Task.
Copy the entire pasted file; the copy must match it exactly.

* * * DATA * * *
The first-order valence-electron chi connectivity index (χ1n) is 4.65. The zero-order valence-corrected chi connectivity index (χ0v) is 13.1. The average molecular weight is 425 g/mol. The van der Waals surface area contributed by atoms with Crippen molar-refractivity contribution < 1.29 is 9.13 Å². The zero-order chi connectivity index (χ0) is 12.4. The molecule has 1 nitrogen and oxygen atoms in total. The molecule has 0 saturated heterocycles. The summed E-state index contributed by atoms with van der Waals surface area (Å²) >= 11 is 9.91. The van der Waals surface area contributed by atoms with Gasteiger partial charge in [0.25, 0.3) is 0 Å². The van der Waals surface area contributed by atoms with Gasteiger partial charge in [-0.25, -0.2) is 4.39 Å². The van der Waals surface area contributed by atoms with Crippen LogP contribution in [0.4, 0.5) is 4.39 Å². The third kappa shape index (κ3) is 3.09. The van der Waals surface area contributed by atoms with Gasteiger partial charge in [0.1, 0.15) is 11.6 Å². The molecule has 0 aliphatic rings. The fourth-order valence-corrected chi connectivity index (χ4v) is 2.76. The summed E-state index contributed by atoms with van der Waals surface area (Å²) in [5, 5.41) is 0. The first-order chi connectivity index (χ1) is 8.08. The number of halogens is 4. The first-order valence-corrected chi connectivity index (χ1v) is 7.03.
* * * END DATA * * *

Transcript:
The first-order valence-electron chi connectivity index (χ1n) is 4.65. The zero-order valence-corrected chi connectivity index (χ0v) is 13.1. The average molecular weight is 425 g/mol. The van der Waals surface area contributed by atoms with Crippen molar-refractivity contribution < 1.29 is 9.13 Å². The zero-order chi connectivity index (χ0) is 12.4. The molecule has 1 nitrogen and oxygen atoms in total. The molecule has 0 saturated heterocycles. The summed E-state index contributed by atoms with van der Waals surface area (Å²) >= 11 is 9.91. The van der Waals surface area contributed by atoms with Gasteiger partial charge in [0.25, 0.3) is 0 Å². The van der Waals surface area contributed by atoms with Gasteiger partial charge in [-0.25, -0.2) is 4.39 Å². The van der Waals surface area contributed by atoms with Crippen LogP contribution in [0.4, 0.5) is 4.39 Å². The third kappa shape index (κ3) is 3.09. The van der Waals surface area contributed by atoms with Gasteiger partial charge in [0.1, 0.15) is 11.6 Å². The molecule has 0 aliphatic rings. The fourth-order valence-corrected chi connectivity index (χ4v) is 2.76. The summed E-state index contributed by atoms with van der Waals surface area (Å²) in [5, 5.41) is 0. The first-order chi connectivity index (χ1) is 8.08. The number of halogens is 4. The first-order valence-corrected chi connectivity index (χ1v) is 7.03.